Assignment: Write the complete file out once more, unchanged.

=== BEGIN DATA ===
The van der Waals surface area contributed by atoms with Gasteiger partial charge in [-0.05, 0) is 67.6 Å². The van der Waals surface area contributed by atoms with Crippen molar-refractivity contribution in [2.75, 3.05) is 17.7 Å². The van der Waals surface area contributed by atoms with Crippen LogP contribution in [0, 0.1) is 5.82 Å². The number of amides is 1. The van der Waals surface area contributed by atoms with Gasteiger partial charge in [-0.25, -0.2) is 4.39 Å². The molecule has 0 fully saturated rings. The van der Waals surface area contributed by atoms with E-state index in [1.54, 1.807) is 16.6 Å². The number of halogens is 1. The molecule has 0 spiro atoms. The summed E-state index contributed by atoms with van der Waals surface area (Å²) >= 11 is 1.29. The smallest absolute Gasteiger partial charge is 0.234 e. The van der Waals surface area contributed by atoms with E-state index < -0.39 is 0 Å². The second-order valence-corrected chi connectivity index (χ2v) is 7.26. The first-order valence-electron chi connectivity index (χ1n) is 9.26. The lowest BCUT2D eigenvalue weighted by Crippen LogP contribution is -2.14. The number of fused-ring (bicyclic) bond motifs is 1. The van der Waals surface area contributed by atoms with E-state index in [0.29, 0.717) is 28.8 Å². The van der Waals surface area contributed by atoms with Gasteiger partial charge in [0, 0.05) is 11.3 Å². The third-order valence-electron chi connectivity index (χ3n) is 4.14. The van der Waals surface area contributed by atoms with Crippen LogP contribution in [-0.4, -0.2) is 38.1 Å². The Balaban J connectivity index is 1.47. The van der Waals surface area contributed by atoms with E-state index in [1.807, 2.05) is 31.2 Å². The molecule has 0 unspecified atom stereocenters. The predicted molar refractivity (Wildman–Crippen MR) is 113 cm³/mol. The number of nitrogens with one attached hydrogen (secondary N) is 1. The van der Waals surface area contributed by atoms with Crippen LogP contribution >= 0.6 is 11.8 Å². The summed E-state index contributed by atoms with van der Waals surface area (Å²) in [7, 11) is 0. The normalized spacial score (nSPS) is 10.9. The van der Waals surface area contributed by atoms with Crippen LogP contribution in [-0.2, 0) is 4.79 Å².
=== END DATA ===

The van der Waals surface area contributed by atoms with Gasteiger partial charge in [-0.05, 0) is 67.6 Å². The van der Waals surface area contributed by atoms with Crippen molar-refractivity contribution in [2.75, 3.05) is 17.7 Å². The van der Waals surface area contributed by atoms with Crippen LogP contribution in [0, 0.1) is 5.82 Å². The number of amides is 1. The van der Waals surface area contributed by atoms with Gasteiger partial charge in [-0.25, -0.2) is 4.39 Å². The molecule has 0 fully saturated rings. The van der Waals surface area contributed by atoms with E-state index in [1.54, 1.807) is 16.6 Å². The number of halogens is 1. The molecule has 0 spiro atoms. The summed E-state index contributed by atoms with van der Waals surface area (Å²) >= 11 is 1.29. The smallest absolute Gasteiger partial charge is 0.234 e. The van der Waals surface area contributed by atoms with E-state index < -0.39 is 0 Å². The second-order valence-corrected chi connectivity index (χ2v) is 7.26. The first-order valence-electron chi connectivity index (χ1n) is 9.26. The lowest BCUT2D eigenvalue weighted by Crippen LogP contribution is -2.14. The number of fused-ring (bicyclic) bond motifs is 1. The van der Waals surface area contributed by atoms with E-state index in [0.29, 0.717) is 28.8 Å². The van der Waals surface area contributed by atoms with Gasteiger partial charge in [0, 0.05) is 11.3 Å². The third-order valence-electron chi connectivity index (χ3n) is 4.14. The van der Waals surface area contributed by atoms with Crippen LogP contribution in [-0.4, -0.2) is 38.1 Å². The Balaban J connectivity index is 1.47. The van der Waals surface area contributed by atoms with E-state index in [1.807, 2.05) is 31.2 Å². The molecule has 0 unspecified atom stereocenters. The predicted molar refractivity (Wildman–Crippen MR) is 113 cm³/mol. The number of nitrogens with one attached hydrogen (secondary N) is 1. The van der Waals surface area contributed by atoms with Crippen LogP contribution >= 0.6 is 11.8 Å². The summed E-state index contributed by atoms with van der Waals surface area (Å²) in [7, 11) is 0. The normalized spacial score (nSPS) is 10.9. The van der Waals surface area contributed by atoms with Crippen LogP contribution in [-0.2, 0) is 4.79 Å².